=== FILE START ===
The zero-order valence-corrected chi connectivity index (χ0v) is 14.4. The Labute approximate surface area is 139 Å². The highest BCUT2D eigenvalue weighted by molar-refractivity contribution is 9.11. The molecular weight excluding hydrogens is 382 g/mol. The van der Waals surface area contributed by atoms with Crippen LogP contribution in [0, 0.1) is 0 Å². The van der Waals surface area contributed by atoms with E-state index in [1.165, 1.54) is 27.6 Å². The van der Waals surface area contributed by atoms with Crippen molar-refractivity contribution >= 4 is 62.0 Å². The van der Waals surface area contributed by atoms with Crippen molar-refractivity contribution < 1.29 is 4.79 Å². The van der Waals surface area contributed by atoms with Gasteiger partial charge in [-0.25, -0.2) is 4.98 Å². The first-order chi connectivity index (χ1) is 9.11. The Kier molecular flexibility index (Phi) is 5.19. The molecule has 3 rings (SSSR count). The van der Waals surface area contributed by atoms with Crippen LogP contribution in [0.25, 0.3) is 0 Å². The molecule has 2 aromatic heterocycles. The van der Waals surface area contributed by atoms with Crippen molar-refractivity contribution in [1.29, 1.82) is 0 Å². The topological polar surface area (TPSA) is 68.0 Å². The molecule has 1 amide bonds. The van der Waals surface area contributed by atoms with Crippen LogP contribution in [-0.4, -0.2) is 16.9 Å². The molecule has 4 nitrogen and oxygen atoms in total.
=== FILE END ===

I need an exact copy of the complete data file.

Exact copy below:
The zero-order valence-corrected chi connectivity index (χ0v) is 14.4. The Labute approximate surface area is 139 Å². The highest BCUT2D eigenvalue weighted by molar-refractivity contribution is 9.11. The molecular weight excluding hydrogens is 382 g/mol. The van der Waals surface area contributed by atoms with Crippen LogP contribution in [0, 0.1) is 0 Å². The van der Waals surface area contributed by atoms with E-state index in [1.165, 1.54) is 27.6 Å². The van der Waals surface area contributed by atoms with Crippen molar-refractivity contribution >= 4 is 62.0 Å². The van der Waals surface area contributed by atoms with Crippen molar-refractivity contribution < 1.29 is 4.79 Å². The van der Waals surface area contributed by atoms with Gasteiger partial charge in [-0.25, -0.2) is 4.98 Å². The first-order chi connectivity index (χ1) is 9.11. The Kier molecular flexibility index (Phi) is 5.19. The molecule has 3 rings (SSSR count). The van der Waals surface area contributed by atoms with Crippen LogP contribution in [0.25, 0.3) is 0 Å². The molecule has 2 aromatic heterocycles. The van der Waals surface area contributed by atoms with Crippen molar-refractivity contribution in [1.29, 1.82) is 0 Å². The topological polar surface area (TPSA) is 68.0 Å². The molecule has 1 amide bonds. The van der Waals surface area contributed by atoms with Crippen LogP contribution in [-0.4, -0.2) is 16.9 Å². The molecule has 4 nitrogen and oxygen atoms in total.